All my life I have yearned for a deep experience of community. Perhaps this grew from my yearning to have a family in which I felt I belonged, and in which there was an experience of being heartfully present to each other. I was a pretty resilient kid, though. I made fine use of even a little bit of goodness. So I found my community in a Catholic school, and I knew just how to fit in: follow the rules, don't talk out of turn, and make sure you write JMJ (Jesus, Mary, Joseph) in the right hand corner of your paper, under your name. I fit in so well that in the eighth grade, I was asked to consider a vocation as a nun.
But, as I got older and got interested in boys, the charm of becoming a nun lost its luster. I went to high school, then to college and on into the professional world, and I was really lost for awhile in terms of community. I had my friends. I eventually had a husband and two wonderful boy children. Their father and I experimented with a community of renegade Catholic families who set up a house church and held our own liturgies. That was very satisfying for awhile, because this community was grounded in a shared experience of worship, social justice and peacemaking. Many of us had young children so there was a sense of shared community in childrearing. But there was inevitable conflict among us, and we had no good way of coping with that. We eventually split up.
When I attended my first Quaker meeting I sat in the silence with 30 other people, only a few with whom I had any acquaintance, and I felt at home. I don't think it was only because I was familiar with and opened by the Quaker style of worship. I think I felt at home because I sensed and felt included in the gathered meeting of that particular First Day.
Here is what it felt like. It was as if everyone in the room had been scooped up by the Hand of God, and that we were all being held tenderly, lovingly, peacefully. It was as if all fear, hopelessness, agitation, and concern had been drawn off without fuss, leaving only sweet calm. And what's more, it felt very different than how the peace that surpasses understanding feels when it comes to me alone. This was all of us, bundled up together, as if our individual lights had become one Light held at the center of the Sun. It made me weep.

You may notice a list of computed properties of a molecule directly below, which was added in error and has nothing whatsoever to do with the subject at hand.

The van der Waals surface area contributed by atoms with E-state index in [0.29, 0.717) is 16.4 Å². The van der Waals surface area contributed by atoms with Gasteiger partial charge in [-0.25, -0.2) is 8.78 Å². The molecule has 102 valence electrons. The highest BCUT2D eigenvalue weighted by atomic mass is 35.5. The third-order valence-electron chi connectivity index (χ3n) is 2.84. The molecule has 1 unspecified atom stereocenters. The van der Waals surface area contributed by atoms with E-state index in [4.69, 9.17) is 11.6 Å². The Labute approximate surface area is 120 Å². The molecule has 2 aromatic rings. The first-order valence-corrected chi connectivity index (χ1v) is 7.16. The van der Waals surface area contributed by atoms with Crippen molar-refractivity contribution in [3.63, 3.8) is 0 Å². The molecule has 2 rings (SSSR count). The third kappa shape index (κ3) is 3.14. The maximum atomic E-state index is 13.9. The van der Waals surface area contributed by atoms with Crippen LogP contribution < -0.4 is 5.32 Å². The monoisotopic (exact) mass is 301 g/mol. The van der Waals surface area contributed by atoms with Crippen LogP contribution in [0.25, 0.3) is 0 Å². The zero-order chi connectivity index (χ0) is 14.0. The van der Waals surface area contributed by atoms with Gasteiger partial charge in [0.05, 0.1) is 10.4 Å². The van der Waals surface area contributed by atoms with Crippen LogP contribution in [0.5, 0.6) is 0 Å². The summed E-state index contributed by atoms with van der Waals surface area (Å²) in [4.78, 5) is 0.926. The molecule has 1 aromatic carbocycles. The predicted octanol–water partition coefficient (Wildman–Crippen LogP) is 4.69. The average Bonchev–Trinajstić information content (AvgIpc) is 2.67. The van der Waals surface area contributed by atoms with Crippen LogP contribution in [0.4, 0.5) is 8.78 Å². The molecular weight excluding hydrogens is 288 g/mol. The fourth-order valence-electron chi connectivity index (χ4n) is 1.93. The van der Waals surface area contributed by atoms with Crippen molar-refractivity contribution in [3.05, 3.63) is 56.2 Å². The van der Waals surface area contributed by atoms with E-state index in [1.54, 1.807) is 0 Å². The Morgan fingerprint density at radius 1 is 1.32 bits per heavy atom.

I was soon to learn, however, that not every meeting for worship would be a gathered meeting, and that the community that existed outside of worship had a whole different feel. As I became more involved with Friends I tried to push the river, so to speak – to create a gathered meeting. I researched and talked, and tried to convince the Friends of my meeting to let go and let God so that we could experience more gathered meetings. But that really was just arrogance. The experience of God grows from a hunger of the soul; it is not a goal that can be achieved.
So eventually, I just let it be. Now I wait, expecting God to make herself known. I try to be faithful, to keep silence when the Inward Teacher silences me, and to give ministry when she gives me the words. I support the Friends of my meeting in following their bliss – to participate in spiritual formation groups, work with spiritual directors, meditate, do the inward work of healing and integrating, discern developing ministry, cooperate in service projects, eat together, teach our children, help each other. Everyone in my meeting is growing, including me, so I think we are doing something right.
And sometimes the grace of a gathered meeting is given. Thomas Kelly says the conditions for a gathered meeting include a number of Friends who come prepared in mind and heart to enter deeply into worship; and deep vocal ministry that continues, but does not break, the silence. I don't know if those are requirements. I've been in situations where the gathered meeting was sprung on us, even though we were all unprepared, and even after there was a vocal offering that broke the silence.
I just know that the gathered meeting is a grace, given not earned. I just know that it is the gathered meeting – and nothing else – that feeds my communal hunger so deeply that I am content to wait patiently for the gift of it. It is the only collective food that satisfies me.